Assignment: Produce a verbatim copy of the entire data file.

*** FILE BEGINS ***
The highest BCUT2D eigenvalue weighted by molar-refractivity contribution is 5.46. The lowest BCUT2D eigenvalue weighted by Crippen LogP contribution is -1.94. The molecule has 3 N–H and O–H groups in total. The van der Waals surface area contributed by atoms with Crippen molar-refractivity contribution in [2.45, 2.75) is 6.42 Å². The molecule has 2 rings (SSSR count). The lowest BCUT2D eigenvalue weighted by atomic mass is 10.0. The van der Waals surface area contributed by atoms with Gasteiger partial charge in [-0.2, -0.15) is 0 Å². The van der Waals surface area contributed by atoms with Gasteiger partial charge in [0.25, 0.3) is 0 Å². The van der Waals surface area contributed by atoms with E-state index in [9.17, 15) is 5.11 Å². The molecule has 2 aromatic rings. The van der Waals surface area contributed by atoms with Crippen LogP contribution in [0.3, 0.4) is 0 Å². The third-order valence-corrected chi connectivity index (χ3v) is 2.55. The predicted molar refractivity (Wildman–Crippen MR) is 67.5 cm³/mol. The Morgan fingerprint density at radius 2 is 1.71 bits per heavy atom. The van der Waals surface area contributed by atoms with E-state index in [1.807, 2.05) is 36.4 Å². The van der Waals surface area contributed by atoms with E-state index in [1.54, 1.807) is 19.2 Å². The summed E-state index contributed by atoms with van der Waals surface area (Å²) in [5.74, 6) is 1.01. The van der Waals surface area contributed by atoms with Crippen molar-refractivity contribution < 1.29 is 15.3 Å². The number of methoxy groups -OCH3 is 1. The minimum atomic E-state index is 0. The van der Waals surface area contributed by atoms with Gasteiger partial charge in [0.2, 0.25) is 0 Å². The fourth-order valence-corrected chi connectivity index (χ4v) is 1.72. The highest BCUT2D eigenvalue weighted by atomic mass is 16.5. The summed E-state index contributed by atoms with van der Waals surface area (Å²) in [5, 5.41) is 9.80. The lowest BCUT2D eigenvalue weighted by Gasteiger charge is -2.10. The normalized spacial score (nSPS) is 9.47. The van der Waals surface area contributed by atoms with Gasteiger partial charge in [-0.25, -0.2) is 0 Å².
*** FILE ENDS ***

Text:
The highest BCUT2D eigenvalue weighted by molar-refractivity contribution is 5.46. The lowest BCUT2D eigenvalue weighted by Crippen LogP contribution is -1.94. The molecule has 3 N–H and O–H groups in total. The van der Waals surface area contributed by atoms with Crippen molar-refractivity contribution in [2.45, 2.75) is 6.42 Å². The molecule has 2 rings (SSSR count). The lowest BCUT2D eigenvalue weighted by atomic mass is 10.0. The van der Waals surface area contributed by atoms with Gasteiger partial charge in [-0.2, -0.15) is 0 Å². The van der Waals surface area contributed by atoms with Gasteiger partial charge in [0.25, 0.3) is 0 Å². The van der Waals surface area contributed by atoms with E-state index in [9.17, 15) is 5.11 Å². The molecule has 2 aromatic rings. The van der Waals surface area contributed by atoms with Crippen LogP contribution in [0.3, 0.4) is 0 Å². The third-order valence-corrected chi connectivity index (χ3v) is 2.55. The predicted molar refractivity (Wildman–Crippen MR) is 67.5 cm³/mol. The Morgan fingerprint density at radius 2 is 1.71 bits per heavy atom. The van der Waals surface area contributed by atoms with E-state index in [1.807, 2.05) is 36.4 Å². The van der Waals surface area contributed by atoms with E-state index in [1.54, 1.807) is 19.2 Å². The summed E-state index contributed by atoms with van der Waals surface area (Å²) in [5.74, 6) is 1.01. The van der Waals surface area contributed by atoms with Crippen molar-refractivity contribution < 1.29 is 15.3 Å². The number of methoxy groups -OCH3 is 1. The minimum atomic E-state index is 0. The van der Waals surface area contributed by atoms with Gasteiger partial charge in [0.2, 0.25) is 0 Å². The fourth-order valence-corrected chi connectivity index (χ4v) is 1.72. The highest BCUT2D eigenvalue weighted by atomic mass is 16.5. The summed E-state index contributed by atoms with van der Waals surface area (Å²) in [5, 5.41) is 9.80. The lowest BCUT2D eigenvalue weighted by Gasteiger charge is -2.10. The normalized spacial score (nSPS) is 9.47. The van der Waals surface area contributed by atoms with Gasteiger partial charge in [-0.25, -0.2) is 0 Å².